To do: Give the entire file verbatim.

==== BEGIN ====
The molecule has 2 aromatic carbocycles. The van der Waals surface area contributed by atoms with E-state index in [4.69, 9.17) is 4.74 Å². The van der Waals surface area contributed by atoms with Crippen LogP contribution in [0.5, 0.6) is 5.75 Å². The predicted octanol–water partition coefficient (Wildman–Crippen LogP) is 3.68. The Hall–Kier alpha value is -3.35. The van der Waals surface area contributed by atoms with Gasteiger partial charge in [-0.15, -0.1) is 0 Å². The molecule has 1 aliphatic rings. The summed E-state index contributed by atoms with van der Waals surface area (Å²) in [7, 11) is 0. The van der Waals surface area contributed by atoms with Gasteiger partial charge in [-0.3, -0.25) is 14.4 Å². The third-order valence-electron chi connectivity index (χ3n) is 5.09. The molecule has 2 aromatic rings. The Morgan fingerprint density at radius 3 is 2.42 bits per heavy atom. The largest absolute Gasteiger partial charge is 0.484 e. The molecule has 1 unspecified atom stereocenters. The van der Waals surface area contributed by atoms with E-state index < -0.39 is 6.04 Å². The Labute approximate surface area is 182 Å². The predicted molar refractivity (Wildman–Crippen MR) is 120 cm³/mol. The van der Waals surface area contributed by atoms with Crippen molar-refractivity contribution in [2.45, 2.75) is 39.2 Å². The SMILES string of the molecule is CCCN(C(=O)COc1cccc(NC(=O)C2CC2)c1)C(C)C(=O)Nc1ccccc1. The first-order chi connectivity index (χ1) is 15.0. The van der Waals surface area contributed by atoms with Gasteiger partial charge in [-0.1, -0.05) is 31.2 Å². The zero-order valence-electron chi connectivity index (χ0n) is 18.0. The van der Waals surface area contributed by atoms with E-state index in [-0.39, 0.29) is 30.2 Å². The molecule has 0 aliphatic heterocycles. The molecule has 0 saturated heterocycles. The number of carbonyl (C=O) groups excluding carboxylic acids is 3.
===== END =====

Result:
The molecule has 2 aromatic carbocycles. The van der Waals surface area contributed by atoms with E-state index in [4.69, 9.17) is 4.74 Å². The van der Waals surface area contributed by atoms with Crippen LogP contribution in [0.5, 0.6) is 5.75 Å². The predicted octanol–water partition coefficient (Wildman–Crippen LogP) is 3.68. The Hall–Kier alpha value is -3.35. The van der Waals surface area contributed by atoms with Gasteiger partial charge in [-0.15, -0.1) is 0 Å². The molecule has 1 aliphatic rings. The summed E-state index contributed by atoms with van der Waals surface area (Å²) in [7, 11) is 0. The van der Waals surface area contributed by atoms with Gasteiger partial charge in [-0.3, -0.25) is 14.4 Å². The third-order valence-electron chi connectivity index (χ3n) is 5.09. The molecule has 2 aromatic rings. The Morgan fingerprint density at radius 3 is 2.42 bits per heavy atom. The largest absolute Gasteiger partial charge is 0.484 e. The molecule has 1 unspecified atom stereocenters. The van der Waals surface area contributed by atoms with E-state index < -0.39 is 6.04 Å². The Labute approximate surface area is 182 Å². The predicted molar refractivity (Wildman–Crippen MR) is 120 cm³/mol. The van der Waals surface area contributed by atoms with Crippen molar-refractivity contribution in [2.45, 2.75) is 39.2 Å². The SMILES string of the molecule is CCCN(C(=O)COc1cccc(NC(=O)C2CC2)c1)C(C)C(=O)Nc1ccccc1. The first-order chi connectivity index (χ1) is 15.0. The van der Waals surface area contributed by atoms with Gasteiger partial charge in [-0.1, -0.05) is 31.2 Å². The zero-order valence-electron chi connectivity index (χ0n) is 18.0. The van der Waals surface area contributed by atoms with E-state index in [-0.39, 0.29) is 30.2 Å². The molecule has 0 aliphatic heterocycles. The molecule has 0 saturated heterocycles. The number of carbonyl (C=O) groups excluding carboxylic acids is 3.